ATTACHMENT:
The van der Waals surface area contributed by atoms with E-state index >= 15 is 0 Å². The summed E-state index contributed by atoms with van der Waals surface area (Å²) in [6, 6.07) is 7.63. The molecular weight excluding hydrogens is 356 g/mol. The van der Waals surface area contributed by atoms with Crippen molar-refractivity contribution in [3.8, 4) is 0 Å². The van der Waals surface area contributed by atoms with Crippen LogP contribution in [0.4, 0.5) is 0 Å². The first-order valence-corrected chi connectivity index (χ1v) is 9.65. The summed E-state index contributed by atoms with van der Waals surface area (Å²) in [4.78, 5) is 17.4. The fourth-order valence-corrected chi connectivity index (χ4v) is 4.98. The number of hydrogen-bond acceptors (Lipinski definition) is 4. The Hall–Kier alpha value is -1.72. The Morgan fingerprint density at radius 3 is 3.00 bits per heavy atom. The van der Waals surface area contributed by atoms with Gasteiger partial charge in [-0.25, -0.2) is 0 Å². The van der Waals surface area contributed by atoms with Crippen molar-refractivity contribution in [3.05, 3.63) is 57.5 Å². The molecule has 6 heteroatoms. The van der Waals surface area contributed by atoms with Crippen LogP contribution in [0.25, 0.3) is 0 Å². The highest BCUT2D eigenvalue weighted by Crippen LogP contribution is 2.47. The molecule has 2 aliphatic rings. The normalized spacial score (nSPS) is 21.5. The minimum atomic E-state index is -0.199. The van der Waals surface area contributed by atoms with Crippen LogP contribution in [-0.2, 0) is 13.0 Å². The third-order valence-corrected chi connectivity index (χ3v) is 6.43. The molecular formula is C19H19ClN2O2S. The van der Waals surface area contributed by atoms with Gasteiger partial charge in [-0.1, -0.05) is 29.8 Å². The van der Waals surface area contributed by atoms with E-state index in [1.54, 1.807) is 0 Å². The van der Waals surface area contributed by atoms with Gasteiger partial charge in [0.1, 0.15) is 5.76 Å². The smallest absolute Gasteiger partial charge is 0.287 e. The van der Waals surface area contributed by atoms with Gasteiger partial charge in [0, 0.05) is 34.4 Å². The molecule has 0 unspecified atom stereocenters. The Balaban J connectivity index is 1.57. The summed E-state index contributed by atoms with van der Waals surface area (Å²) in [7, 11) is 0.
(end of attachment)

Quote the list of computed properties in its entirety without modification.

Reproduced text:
The van der Waals surface area contributed by atoms with E-state index >= 15 is 0 Å². The summed E-state index contributed by atoms with van der Waals surface area (Å²) in [6, 6.07) is 7.63. The molecular weight excluding hydrogens is 356 g/mol. The van der Waals surface area contributed by atoms with Crippen molar-refractivity contribution in [3.8, 4) is 0 Å². The van der Waals surface area contributed by atoms with Crippen LogP contribution in [0.4, 0.5) is 0 Å². The first-order valence-corrected chi connectivity index (χ1v) is 9.65. The summed E-state index contributed by atoms with van der Waals surface area (Å²) in [4.78, 5) is 17.4. The fourth-order valence-corrected chi connectivity index (χ4v) is 4.98. The number of hydrogen-bond acceptors (Lipinski definition) is 4. The Hall–Kier alpha value is -1.72. The Morgan fingerprint density at radius 3 is 3.00 bits per heavy atom. The van der Waals surface area contributed by atoms with Gasteiger partial charge in [-0.25, -0.2) is 0 Å². The van der Waals surface area contributed by atoms with Crippen molar-refractivity contribution in [3.05, 3.63) is 57.5 Å². The molecule has 6 heteroatoms. The van der Waals surface area contributed by atoms with Crippen LogP contribution in [0.25, 0.3) is 0 Å². The highest BCUT2D eigenvalue weighted by Crippen LogP contribution is 2.47. The molecule has 2 aliphatic rings. The normalized spacial score (nSPS) is 21.5. The minimum atomic E-state index is -0.199. The van der Waals surface area contributed by atoms with Crippen LogP contribution in [-0.2, 0) is 13.0 Å². The third-order valence-corrected chi connectivity index (χ3v) is 6.43. The molecular formula is C19H19ClN2O2S. The van der Waals surface area contributed by atoms with Gasteiger partial charge in [-0.1, -0.05) is 29.8 Å². The van der Waals surface area contributed by atoms with E-state index in [1.54, 1.807) is 0 Å². The van der Waals surface area contributed by atoms with Gasteiger partial charge in [0.1, 0.15) is 5.76 Å². The smallest absolute Gasteiger partial charge is 0.287 e. The van der Waals surface area contributed by atoms with Gasteiger partial charge in [0, 0.05) is 34.4 Å². The molecule has 0 unspecified atom stereocenters. The Balaban J connectivity index is 1.57. The summed E-state index contributed by atoms with van der Waals surface area (Å²) in [7, 11) is 0.